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Pedersen, Troels Dyhr; Schramm, Jesper (2011)
Publisher: Technical University of Denmark (DTU)
Languages: English
Types: Book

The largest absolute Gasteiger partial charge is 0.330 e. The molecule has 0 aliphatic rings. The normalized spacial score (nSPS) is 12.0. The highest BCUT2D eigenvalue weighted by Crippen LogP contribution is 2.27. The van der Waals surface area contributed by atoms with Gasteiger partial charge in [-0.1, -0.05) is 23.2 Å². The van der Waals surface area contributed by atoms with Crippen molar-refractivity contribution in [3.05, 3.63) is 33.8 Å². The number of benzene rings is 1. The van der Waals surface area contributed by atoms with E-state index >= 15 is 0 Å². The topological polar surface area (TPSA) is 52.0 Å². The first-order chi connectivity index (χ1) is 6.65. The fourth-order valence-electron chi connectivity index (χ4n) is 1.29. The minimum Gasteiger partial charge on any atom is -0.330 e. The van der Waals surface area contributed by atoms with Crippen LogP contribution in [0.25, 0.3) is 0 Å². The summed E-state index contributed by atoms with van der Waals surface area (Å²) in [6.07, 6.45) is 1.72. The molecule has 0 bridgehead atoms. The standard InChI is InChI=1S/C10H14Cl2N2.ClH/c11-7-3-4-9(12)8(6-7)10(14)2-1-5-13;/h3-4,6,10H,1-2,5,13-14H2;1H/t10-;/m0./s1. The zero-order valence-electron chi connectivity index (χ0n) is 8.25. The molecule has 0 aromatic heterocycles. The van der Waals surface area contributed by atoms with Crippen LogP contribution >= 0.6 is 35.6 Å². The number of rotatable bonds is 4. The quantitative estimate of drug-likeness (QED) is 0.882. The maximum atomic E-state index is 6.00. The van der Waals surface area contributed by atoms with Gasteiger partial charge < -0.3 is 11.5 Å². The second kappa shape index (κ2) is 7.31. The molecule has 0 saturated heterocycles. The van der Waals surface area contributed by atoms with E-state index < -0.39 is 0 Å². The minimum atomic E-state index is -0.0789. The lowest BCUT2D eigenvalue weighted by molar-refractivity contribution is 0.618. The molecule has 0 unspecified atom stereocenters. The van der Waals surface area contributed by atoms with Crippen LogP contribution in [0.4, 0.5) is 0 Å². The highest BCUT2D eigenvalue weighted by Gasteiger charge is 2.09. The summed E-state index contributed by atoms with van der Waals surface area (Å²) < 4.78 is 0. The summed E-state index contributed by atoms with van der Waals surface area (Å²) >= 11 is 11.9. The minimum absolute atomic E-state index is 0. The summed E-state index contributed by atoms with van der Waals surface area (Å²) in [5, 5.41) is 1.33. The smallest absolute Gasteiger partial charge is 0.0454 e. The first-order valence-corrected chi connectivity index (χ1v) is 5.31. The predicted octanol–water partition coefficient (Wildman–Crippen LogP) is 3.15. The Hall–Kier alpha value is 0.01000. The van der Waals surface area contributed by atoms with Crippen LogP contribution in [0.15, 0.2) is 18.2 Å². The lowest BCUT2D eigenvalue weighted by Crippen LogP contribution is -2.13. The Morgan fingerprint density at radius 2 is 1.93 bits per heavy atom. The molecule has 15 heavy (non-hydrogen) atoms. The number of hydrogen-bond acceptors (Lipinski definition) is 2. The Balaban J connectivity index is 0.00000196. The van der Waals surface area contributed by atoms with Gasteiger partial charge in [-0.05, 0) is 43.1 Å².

This thesis is based on experimental and numerical studies on the use of dimethyl ether (DME) in the homogeneous charge compression ignition (HCCI) combustion process. The first paper in this thesis was published in 2007 and describes HCCI combustion of pure DME in a small diesel engine. The tests were designed to investigate the effect of engine speed, compression ratio and equivalence ratio on the combustion timing and the engine performance. It was found that the required compression ratio depended on the equivalence ratio used. A lower equivalence ratio requires a higher compression ratio before the fuel is burned completely, due to lower in-cylinder temperatures and lower reaction rates. The study provided some insight in the importance of operating at the correct compression ratio, as well as the operational limitations and emission characteristics of HCCI combustion. HCCI combustion process is governed mainly by chemical kinetics. To understand the combustion process therefore requires detailed knowledge of the dominating reaction paths in lean premixed combustion of DME. The reactions were studied by running simulations of HCCI combustion in CHEMKIN II [1] with a detailed reaction mechanism for DME developed at Lawrence Livermore National Laboratory in 2004 [2]. The dominating reactions paths were then identified and used to create a simple reaction mechanism containing 55 reactions only. It contains just enough reactions to successfully predict ignition as well as low and high temperature reactions with reasonable similarity to the original mechanism. By reducing the mechanism to its essential reactions it becomes more useful to CFD models of HCCI combustion. The number of elementary reactions has a great influence on computational demands and computing time, so the use of a simple mechanism greatly reduces both. Reaction paths for methanol and methane were included amongst the elementary reactions, since these two fuels are commonly used to control the radical behavior in the initial phase of combustion and hence the combustion phasing of the fuel in an engine, as well as enabling an increase in engine power. The use of methanol for combustion phasing control was tested successfully in a large diesel engine with common rail, in which the piston bowls were widened to give a compression ratio of 14.5. This compression ratio still allows DI CI operation with DME, but requires a substantial combustion delay in HCCI operation with DME to achieve post TDC combustion. By adding methanol to the inlet port during HCCI combustion of DME, the engine reached 50 percent of its full DI CI load capability without engine knock at 1000 rpm and somewhat less at 1800 rpm. The engine also had EGR capability which was used to demonstrate the effect on HCCI combustion phasing of increasing EGR ratios. The EGR percentage, which is limited to about 30 percent in DI CI operation, could be increased to 70 percent in HCCI operation. The large amount of EGR delayed combustion almost to TDC. These tests were performed in Tokyo in 2008 and are described in the second paper in appendix. One of the limitations with HCCI combustion is combustion knock which increases with the equivalence ratio. The higher concentration of fuel leads to higher rates of reaction, and as the reaction is not spatially uniform, higher pressure gradients result from the combustion. These pressure gradients cause strong acoustic resonance in the combustion chamber. Part of the energy from this resonance is transferred to the cylinder liner and further through the engine block. The engine vibrates both as a result of direct transmission, as well as having its natural resonance frequencies exited. The sound pressure around the engine caused by the high frequencies can reach levels of more than 110 dB. The third paper describes the testing of various geometries of piston crowns for their ability to reduce the acoustic resonance in the combustion chamber and hence the noise emitted from the engine. The study showed that minimum exposure of the cylinder liner is critical in reducing the transmitted noise. The effect of splitting the chamber into smaller volumes was tested, by shaping piston crowns with cavities. It was found that piston crowns with cavities embedded in the piston performed much better in terms of noise reduction than those with cavities formed between the piston and the cylinder liner. The most notable result was the difference between two common geometries: the flat piston crown and the DI CI bowl-type crown. The latter provided the largest noise reduction of all tested. The combustion efficiency was however reduced by a very large crevice volume in the bowl-type crown. The physics behind the initial pressure gradients causing the resonance is largely unknown and hence difficult to include in a model. There is however indications that the large pressure gradients are caused by detonations. In some cases at least, explosions alone can not account for the observed pressures, which oscillate at values above those otherwise possible in a constant volume reaction. Detonations may develop in the wake of pressure waves that are sent out from local explosions. Even though the detonation may not develop to its steady state condition, it may still create a pressure wave of significant magnitude. While the steady state condition may be calculated, it is of higher interest to see if the detonation will develop at all under given circumstances. This was formed the basis of a CFD study. The objective of this study was to see if detonations would occur in CFD simulations of constant volume combustion with a lean premixed charge of DME in atmospheric air. STAR-CD [3] was used in conjunction with the reduced mechanism for DME combustion developed earlier. Detonation waves are known to be planar (when propagating in tubes) and hence the simulation could be set up in one dimension only, which saves computational time while allowing an excellent resolution in the direction of propagation. The studies revealed that with proper time stepping, spatial discretion and a temperature gradient across the domain, detonations will naturally be initiated and develop in a transient solution. The most important implication of this is perhaps that common CFD models may be used to test if certain conditions are more likely to provoke detonations than others.